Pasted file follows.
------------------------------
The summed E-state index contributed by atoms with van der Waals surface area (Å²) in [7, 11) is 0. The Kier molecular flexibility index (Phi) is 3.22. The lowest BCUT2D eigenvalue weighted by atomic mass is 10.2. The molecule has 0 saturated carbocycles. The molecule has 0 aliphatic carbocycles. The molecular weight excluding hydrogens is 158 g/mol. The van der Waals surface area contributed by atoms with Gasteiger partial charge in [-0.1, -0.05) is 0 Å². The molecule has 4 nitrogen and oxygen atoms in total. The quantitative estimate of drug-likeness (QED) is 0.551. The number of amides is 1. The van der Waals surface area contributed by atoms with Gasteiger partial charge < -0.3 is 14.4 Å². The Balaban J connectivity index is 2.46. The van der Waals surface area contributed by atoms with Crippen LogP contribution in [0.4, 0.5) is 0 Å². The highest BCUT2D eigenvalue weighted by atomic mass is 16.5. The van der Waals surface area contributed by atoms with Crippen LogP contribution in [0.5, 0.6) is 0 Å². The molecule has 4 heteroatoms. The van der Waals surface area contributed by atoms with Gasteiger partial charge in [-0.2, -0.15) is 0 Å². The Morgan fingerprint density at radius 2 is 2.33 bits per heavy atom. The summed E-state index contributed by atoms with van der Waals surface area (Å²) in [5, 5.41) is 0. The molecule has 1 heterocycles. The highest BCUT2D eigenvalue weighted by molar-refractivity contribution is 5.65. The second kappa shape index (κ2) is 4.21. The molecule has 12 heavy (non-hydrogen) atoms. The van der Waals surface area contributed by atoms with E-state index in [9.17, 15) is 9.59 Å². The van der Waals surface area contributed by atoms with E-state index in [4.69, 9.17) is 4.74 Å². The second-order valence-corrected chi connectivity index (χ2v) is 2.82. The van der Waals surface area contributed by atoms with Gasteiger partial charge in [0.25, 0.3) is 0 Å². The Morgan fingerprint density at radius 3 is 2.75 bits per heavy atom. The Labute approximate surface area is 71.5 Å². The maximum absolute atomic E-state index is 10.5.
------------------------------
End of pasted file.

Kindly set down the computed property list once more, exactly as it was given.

The summed E-state index contributed by atoms with van der Waals surface area (Å²) in [7, 11) is 0. The Kier molecular flexibility index (Phi) is 3.22. The lowest BCUT2D eigenvalue weighted by atomic mass is 10.2. The molecule has 0 saturated carbocycles. The molecule has 0 aliphatic carbocycles. The molecular weight excluding hydrogens is 158 g/mol. The van der Waals surface area contributed by atoms with Gasteiger partial charge in [-0.1, -0.05) is 0 Å². The molecule has 4 nitrogen and oxygen atoms in total. The quantitative estimate of drug-likeness (QED) is 0.551. The number of amides is 1. The van der Waals surface area contributed by atoms with Gasteiger partial charge < -0.3 is 14.4 Å². The Balaban J connectivity index is 2.46. The van der Waals surface area contributed by atoms with Crippen LogP contribution in [0.4, 0.5) is 0 Å². The highest BCUT2D eigenvalue weighted by atomic mass is 16.5. The van der Waals surface area contributed by atoms with Crippen LogP contribution in [0.5, 0.6) is 0 Å². The molecule has 4 heteroatoms. The van der Waals surface area contributed by atoms with Gasteiger partial charge in [-0.2, -0.15) is 0 Å². The Morgan fingerprint density at radius 2 is 2.33 bits per heavy atom. The summed E-state index contributed by atoms with van der Waals surface area (Å²) in [5, 5.41) is 0. The molecule has 1 heterocycles. The highest BCUT2D eigenvalue weighted by molar-refractivity contribution is 5.65. The second kappa shape index (κ2) is 4.21. The molecule has 12 heavy (non-hydrogen) atoms. The van der Waals surface area contributed by atoms with E-state index in [9.17, 15) is 9.59 Å². The van der Waals surface area contributed by atoms with E-state index in [4.69, 9.17) is 4.74 Å². The second-order valence-corrected chi connectivity index (χ2v) is 2.82. The van der Waals surface area contributed by atoms with Gasteiger partial charge in [0.25, 0.3) is 0 Å². The Morgan fingerprint density at radius 3 is 2.75 bits per heavy atom. The Labute approximate surface area is 71.5 Å². The maximum absolute atomic E-state index is 10.5.